Bedrock creates the foundation for the development of Hadoop-based applications. It eliminates, or at a minimum, minimizes the time required for infrastructure projects that need to be delivered for building a production-level Hadoop deployment.
One aspect of this is for workflow management. At first glance, this may not seem very complex, considering you have tools like Oozie that you can use to create workflows. However, when you start considering real-world scenarios that require integration with, or trigger external systems things can get messy real fast. Not to mention that even the most basic functionality like moving files, emailing someone, or encoding files require special scripting. Further, for some of these tools you need to modify an XML file, which can be challenging to maintain once you start scaling up.
As you get more workflows, you realize that although there are tools to help you with monitoring jobs, and seeing how they are running on the cluster, there are few tools that can monitor the workflows at an application level. If a workflow fails, it can be quite a task to determine where the failure happened, how much of the work was already done, and what it takes to restart the workflow from the point of failure. How would you even know that a workflow failed?
What does Bedrock solution encompass?
Bedrock’s solution to workflow management encompasses 3 broad areas: Design, Execution, and Monitoring.
The assumption here is that you have already created MapReduce programs, or Hive queries specific to your scenario. Bedrock has a drag-and-drop user interface with a canvas where you can drop your actions and connect them. It provides control actions to run actions in parallel, or through decisions to manage the execution flow. There are some utility actions out of the box to allow you to send an email, watch for files, or move/copy files.
There are also some pre-built MapReduce actions that allow you to perform watermarking for data lineage, masking and tokenization to hide sensitive fields, or UTF8 conversion. One feature that is especially exciting to our customers is Data Quality. Bedrock evaluates the incoming data against a set of rules that you provide, either at the field (or column) level, or at the entity (or schema) level. This lets you know whether the data meets the standards set by you.
If you want to call an external system as part of your workflow (invoking an ODI transformation, for example), you can use the Shell action to trigger it. If workflows are set up to use parameters, you can reuse these workflows for multiple files, which minimizes the maintenance efforts when workflows need to change.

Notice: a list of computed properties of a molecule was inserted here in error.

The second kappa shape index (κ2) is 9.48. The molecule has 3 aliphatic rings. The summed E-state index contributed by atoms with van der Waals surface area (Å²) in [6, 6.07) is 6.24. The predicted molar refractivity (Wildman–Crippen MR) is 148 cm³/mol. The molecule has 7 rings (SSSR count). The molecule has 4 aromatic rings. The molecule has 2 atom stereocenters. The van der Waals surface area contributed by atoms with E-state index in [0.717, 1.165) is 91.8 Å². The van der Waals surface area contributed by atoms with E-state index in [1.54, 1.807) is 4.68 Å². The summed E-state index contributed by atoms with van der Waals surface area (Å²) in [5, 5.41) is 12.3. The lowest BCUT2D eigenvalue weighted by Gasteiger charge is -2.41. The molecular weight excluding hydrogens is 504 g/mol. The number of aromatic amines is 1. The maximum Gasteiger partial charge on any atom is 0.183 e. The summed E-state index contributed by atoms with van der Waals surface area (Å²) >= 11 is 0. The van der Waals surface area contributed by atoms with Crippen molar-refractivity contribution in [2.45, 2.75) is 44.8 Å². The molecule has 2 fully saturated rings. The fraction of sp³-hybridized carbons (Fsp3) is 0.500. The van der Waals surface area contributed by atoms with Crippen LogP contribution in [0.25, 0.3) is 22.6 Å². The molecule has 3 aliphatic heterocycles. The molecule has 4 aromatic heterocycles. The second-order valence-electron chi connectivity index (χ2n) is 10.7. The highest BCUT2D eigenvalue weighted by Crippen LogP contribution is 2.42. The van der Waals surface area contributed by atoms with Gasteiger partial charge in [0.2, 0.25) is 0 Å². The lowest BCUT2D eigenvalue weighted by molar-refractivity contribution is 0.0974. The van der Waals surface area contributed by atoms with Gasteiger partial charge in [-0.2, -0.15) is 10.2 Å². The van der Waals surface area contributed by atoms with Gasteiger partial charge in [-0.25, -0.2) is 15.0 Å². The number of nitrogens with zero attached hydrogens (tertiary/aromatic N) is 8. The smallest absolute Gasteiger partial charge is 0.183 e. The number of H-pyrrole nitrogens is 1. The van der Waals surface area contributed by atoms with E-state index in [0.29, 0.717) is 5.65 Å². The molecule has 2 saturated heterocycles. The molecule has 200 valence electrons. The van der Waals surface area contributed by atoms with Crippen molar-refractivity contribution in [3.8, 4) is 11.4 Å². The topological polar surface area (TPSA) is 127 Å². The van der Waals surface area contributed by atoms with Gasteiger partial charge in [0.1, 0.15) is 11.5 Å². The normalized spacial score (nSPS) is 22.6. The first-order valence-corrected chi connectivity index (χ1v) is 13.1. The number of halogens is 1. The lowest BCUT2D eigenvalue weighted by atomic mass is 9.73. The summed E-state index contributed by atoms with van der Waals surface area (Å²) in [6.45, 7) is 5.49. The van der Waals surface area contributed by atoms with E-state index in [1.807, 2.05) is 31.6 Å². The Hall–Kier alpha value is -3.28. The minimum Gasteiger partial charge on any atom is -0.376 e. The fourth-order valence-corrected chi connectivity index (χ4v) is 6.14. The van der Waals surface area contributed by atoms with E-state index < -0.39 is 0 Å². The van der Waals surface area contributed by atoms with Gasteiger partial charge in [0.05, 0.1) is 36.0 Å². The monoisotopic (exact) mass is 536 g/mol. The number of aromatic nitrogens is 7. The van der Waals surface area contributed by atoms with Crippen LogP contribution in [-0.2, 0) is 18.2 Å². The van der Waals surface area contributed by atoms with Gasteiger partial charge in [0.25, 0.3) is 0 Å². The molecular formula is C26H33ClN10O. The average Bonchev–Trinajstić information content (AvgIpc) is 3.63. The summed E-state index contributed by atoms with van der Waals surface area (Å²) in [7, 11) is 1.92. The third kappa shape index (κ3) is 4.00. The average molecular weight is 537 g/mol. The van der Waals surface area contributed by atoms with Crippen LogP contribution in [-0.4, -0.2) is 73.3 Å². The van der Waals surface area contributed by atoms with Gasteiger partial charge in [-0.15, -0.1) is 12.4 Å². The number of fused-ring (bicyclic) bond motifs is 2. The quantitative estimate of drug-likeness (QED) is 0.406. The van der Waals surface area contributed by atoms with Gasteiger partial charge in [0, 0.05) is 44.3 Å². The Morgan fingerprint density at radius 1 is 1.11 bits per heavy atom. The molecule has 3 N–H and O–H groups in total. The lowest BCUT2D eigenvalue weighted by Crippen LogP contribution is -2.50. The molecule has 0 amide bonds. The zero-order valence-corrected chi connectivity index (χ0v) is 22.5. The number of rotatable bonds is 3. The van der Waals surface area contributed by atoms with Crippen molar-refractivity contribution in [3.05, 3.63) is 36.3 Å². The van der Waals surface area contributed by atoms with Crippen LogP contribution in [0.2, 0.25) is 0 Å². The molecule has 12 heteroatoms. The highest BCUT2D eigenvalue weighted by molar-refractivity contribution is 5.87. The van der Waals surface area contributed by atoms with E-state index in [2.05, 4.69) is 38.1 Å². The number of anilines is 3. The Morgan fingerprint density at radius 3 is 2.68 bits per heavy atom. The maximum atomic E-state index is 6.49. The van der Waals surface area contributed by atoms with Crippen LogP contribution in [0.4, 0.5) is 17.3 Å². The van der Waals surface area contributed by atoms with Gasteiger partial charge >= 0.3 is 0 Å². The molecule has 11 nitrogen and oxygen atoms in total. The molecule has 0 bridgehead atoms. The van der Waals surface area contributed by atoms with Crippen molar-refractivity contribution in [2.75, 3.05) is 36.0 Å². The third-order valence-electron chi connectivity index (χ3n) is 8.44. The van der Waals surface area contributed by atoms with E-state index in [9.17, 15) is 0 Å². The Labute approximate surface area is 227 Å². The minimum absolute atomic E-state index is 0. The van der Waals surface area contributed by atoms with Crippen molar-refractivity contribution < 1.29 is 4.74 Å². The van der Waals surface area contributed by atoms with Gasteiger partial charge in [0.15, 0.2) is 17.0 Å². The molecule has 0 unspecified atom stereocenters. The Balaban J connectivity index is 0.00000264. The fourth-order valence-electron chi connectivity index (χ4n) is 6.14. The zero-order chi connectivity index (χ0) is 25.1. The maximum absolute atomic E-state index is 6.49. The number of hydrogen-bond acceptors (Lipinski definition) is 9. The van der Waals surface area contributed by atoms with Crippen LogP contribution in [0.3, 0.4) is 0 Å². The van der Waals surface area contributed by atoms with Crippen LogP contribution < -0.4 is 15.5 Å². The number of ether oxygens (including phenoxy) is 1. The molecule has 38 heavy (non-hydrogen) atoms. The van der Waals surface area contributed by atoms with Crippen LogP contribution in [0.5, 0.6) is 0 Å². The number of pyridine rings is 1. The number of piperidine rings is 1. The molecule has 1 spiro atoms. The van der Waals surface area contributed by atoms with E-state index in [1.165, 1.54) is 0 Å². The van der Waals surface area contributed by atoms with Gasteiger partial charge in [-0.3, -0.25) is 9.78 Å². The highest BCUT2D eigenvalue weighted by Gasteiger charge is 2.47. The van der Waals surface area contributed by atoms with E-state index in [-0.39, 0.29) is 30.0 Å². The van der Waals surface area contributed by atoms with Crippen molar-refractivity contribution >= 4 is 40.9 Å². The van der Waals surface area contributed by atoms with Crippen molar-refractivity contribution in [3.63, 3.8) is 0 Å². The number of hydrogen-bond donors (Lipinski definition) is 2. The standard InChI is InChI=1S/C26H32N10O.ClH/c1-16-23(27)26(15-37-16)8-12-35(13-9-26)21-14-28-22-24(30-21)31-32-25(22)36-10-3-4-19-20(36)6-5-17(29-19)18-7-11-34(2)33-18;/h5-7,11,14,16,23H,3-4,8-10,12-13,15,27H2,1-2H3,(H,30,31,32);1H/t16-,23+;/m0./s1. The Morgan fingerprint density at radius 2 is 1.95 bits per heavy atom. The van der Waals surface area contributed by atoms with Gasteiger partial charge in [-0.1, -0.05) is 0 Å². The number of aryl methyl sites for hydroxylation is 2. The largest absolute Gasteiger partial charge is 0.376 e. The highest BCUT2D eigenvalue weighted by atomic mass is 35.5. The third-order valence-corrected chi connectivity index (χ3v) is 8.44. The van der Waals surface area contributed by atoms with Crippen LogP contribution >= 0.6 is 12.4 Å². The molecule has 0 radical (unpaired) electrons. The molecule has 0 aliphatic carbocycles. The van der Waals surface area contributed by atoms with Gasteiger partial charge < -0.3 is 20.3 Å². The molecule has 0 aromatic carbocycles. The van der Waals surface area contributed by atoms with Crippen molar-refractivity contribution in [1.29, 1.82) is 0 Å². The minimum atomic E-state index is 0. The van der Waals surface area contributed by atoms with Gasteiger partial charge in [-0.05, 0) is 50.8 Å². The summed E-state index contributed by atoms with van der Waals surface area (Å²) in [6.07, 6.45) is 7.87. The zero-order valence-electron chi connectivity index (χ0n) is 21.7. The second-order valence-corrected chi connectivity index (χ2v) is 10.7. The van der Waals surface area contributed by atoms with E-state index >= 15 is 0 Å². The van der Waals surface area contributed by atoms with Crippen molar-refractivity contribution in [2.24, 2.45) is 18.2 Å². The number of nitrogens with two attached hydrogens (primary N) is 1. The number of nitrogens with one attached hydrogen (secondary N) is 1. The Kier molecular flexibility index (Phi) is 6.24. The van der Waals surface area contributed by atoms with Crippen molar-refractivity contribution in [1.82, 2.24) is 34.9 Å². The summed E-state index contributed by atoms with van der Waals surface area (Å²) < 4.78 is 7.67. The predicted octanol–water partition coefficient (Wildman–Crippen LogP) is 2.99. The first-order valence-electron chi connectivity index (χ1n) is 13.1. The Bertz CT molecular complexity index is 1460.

To provide flexibility in running workflows, Bedrock can trigger them in one of three ways:
- As a post-ingestion workflow which gets triggered as soon as a specified file is ingested - This is the most commonly used path, since you prepare the file as soon as it arrives rather than waiting for when it needs to be used
- As a scheduled workflow, which can be one-time or recurring - Typically used for performing aggregations at specific intervals, such as hourly or daily.
- On-demand - Typically used during the development cycle. Once solidified, the workflow is triggered as either post-ingestion, or scheduled.
If you have capacity queues configured, then Bedrock will ask you to specify which queue you want to submit the workflow actions to. This is especially important if, for example, you have separate queues defined for your production and development jobs.
From an operations standpoint, Bedrock provides views to see which workflows are running, queued, or completed. For the ones that are running, you can drill down to see which step, or action, is currently being executed. For the completed workflows, you can see which ones failed and which were successful. You can see the start and end times at both the workflow and the step level. This helps in analyzing which workflows are taking the longest.
In case of any workflow failure, Bedrock will help you determine which step failed, and restart the workflow from the point of failure. You can also view and download the execution logs. All this is achieved through a point-and-click interface.
Lastly, you can use Bedrock to create distribution lists. Then, while creating workflows, you can specify certain distribution lists to be notified for specific workflow events. These events include Workflow submission, failure, completion and so on.
Although all these features seem intuitive and necessary to build a production level Hadoop Data Lake, it may not be the most effective use of your internal resources to build this basic plumbing. Let Bedrock handle the framework level capabilities, while you focus on your business logic and get to your results faster.